I’m curious.


Tuesday, November 10th, 2009

I arrived home last night to 2 dead flies on my bedroom carpet, and one crawling on the wall above my closet. I killed it with my bible study book. Then, I discovered 4 more humongous, buzzy black flies in my bathroom. I shut them in there in hopes that when I woke up in the morning, they would have died of natural causes.

This morning, I opened the door to find them multiplied. There were 7 flies in the bathroom.

I mean, really? Seven flies? What is the deal?

And thus began the most boring blog of all time.

I can’t help it, though. After so much driving, so little sleep, so many miles, and such a numb derrière, I don’t even know the date. My brain is oatmeal. In fact, Dani sent me some homemade oatmeal in the mail (thanks, Dani!), and when I got home last night and opened the box, I mistook it for granola and POURED IT IN MY MOUTH.

A mouth full of dry oats is shockingly difficult to swallow.

Now, I would just like to pause and give all glory, laud, and honor to my 1990 Honda Accord, which delivered me safely to Colorado and back without a hitch. There have always been naysayers, pessimists, skeptics when it comes to belief in the Honda’s reliability, but I have never doubted it; it is the Engergizer Bunny.  It passed 200,000 miles in central Kansas, right by those gigantic energy windmills that look like something out of Transformers. Jeremy told me about a YouTube video of one exploding, so I looked it up, and now I’m terrified to drive that way again.

Now that I’m back, there is a lot to catch up on. If you’ve ordered an EP in the past couple of days, they’re going out today – I’m so sorry for the delay! If you haven’t ordered an EP, you should.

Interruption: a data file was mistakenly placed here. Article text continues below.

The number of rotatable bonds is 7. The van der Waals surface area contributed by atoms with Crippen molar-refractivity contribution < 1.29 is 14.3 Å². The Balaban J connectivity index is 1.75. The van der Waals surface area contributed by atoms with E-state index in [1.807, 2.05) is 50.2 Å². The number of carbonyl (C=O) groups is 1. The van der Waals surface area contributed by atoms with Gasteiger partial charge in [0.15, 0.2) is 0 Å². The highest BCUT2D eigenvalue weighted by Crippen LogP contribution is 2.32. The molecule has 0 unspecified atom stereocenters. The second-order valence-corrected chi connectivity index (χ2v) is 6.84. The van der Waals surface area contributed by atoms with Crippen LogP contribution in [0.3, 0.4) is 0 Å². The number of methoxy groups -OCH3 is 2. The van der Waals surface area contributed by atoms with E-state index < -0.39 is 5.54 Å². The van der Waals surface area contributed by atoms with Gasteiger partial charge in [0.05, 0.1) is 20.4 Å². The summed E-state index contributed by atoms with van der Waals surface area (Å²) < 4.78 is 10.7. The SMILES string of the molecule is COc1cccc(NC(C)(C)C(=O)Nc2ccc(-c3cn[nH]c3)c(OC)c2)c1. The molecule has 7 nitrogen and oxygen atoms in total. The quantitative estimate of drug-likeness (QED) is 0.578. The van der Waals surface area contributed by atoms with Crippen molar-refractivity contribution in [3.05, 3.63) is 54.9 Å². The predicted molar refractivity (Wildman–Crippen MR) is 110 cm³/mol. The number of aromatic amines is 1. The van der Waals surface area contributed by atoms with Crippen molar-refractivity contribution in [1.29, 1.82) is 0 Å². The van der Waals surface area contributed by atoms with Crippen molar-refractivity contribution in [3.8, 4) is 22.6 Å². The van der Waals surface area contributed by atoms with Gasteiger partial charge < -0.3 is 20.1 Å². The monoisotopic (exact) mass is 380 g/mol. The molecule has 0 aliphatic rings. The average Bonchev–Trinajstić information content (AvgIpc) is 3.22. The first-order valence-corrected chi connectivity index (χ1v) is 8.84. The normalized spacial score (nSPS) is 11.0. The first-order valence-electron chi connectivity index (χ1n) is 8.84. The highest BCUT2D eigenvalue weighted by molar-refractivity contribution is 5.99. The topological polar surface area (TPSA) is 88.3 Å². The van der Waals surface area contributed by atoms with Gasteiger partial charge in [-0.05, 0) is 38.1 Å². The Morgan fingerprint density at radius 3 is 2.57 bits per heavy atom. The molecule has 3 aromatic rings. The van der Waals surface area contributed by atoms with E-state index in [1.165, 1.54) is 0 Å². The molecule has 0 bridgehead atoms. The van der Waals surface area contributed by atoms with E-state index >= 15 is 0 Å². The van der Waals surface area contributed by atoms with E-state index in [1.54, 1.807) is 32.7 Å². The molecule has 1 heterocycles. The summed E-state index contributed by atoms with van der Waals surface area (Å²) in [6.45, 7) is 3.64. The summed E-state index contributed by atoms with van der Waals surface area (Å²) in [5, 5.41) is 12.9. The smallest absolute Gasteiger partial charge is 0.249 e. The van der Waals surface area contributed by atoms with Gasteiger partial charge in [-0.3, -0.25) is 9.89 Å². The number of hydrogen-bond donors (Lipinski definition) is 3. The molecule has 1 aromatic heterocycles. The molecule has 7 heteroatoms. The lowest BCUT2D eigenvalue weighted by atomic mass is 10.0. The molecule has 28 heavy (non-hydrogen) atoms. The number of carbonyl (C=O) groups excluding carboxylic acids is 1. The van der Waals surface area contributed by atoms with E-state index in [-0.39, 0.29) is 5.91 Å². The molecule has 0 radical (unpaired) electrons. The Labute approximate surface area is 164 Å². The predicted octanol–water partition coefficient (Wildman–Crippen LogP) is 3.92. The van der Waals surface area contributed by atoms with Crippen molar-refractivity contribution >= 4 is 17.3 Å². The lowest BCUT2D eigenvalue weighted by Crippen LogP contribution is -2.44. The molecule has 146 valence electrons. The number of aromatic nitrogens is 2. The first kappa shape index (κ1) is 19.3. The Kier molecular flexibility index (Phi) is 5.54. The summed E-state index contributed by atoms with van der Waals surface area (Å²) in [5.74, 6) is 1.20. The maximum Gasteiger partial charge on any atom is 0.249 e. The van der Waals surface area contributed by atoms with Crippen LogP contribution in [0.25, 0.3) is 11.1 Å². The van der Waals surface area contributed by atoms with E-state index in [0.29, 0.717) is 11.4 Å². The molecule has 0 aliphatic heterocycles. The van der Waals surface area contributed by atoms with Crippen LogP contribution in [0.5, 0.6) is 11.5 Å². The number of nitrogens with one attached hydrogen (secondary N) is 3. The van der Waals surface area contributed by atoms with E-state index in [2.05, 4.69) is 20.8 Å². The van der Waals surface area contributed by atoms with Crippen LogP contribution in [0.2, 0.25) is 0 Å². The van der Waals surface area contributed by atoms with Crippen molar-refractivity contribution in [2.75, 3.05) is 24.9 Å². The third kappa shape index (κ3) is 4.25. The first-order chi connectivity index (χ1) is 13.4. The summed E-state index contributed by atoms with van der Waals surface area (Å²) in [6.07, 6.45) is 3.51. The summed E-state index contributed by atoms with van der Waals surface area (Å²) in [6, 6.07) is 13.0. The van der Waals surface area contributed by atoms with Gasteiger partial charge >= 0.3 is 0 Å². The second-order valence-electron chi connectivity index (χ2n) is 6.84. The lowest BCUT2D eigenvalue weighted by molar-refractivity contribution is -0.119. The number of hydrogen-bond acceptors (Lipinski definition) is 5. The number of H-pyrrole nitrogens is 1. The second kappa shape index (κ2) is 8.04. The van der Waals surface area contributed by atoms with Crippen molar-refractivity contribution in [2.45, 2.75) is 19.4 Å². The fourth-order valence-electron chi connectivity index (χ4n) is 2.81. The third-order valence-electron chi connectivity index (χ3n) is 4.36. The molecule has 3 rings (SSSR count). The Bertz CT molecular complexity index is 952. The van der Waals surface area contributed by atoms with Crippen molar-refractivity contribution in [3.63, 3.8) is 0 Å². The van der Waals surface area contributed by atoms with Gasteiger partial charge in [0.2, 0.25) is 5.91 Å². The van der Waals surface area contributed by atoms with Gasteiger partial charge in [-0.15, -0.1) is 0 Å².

No, I probably won’t stop talking about it for awhile.  Like Bobby Brown, it’s my prerogative.

What’s been going on

Monday, November 9th, 2009

Last week, while the EP listening party was happening here on the blog, and I was steadily posting a new track each day, there was a lot happening in my life.  Like, A LOT a lot.

My mom was diagnosed with cancer – soft tissue sarcoma.  The doctors removed a mass from her hip socket; when they cut her open, it “bulged out like a zit”… or something.

I hope you’re enjoying your breakfast, by the way.

I don’t really know how to write about the phone call that I got on Tuesday night – my mom telling me that she had cancer.  I know that there were instant, uncontrollable tears on my part.  I know that I was suddenly confronted with the overwhelming fear of losing a parent – something that I have never really had to deal with before.  I know that after I hung up the phone with her, I told Greta the news, and then cried some more, because I was completely terrified and couldn’t do a damn thing about it.

But then, I stood up and blew my nose and made a grilled cheese for Julie who was coming home from work.  It was all very surreal.

On Wednesday afternoon, I found myself in a daze, throwing clothes in a bag, getting in my car and driving out of Nashville.  Have I mentioned that I do not do well with spontaneous decisions or chaotic situations?  About 30 miles out of town, I realized that I didn’t even pack a coat; my stress and anxiety levels were through the Honda roof.  But after driving 18 hours and 1200 miles, I was with my parents and all three of my siblings in Colorado Springs.

We arrived to the amazing news that her scans were clear, that the cancer had not spread.  There are no words to describe the relief – that even though the situation is serious, and cancer is evil embodied, the news was good.  I saw Mom’s 8-inch incision, and her Buzz Lightyear contraption around her hip.  We spent the weekend together as a family, stepping over the 4 dogs and eating a ton of food and talking about everything from life to death to the latest episode of “The Office.”

It was so good to be there.

Today, I point the wheel back toward Tennessee, and after an eternity of driving, will be in my own bed tonight.  I don’t really know what happens next – my parents will meet with the orthopedic oncologist this week to figure out the next steps.  There is still so much that is unknown.

But I know that I love my mom more than I could ever say.  And I know that this changes things.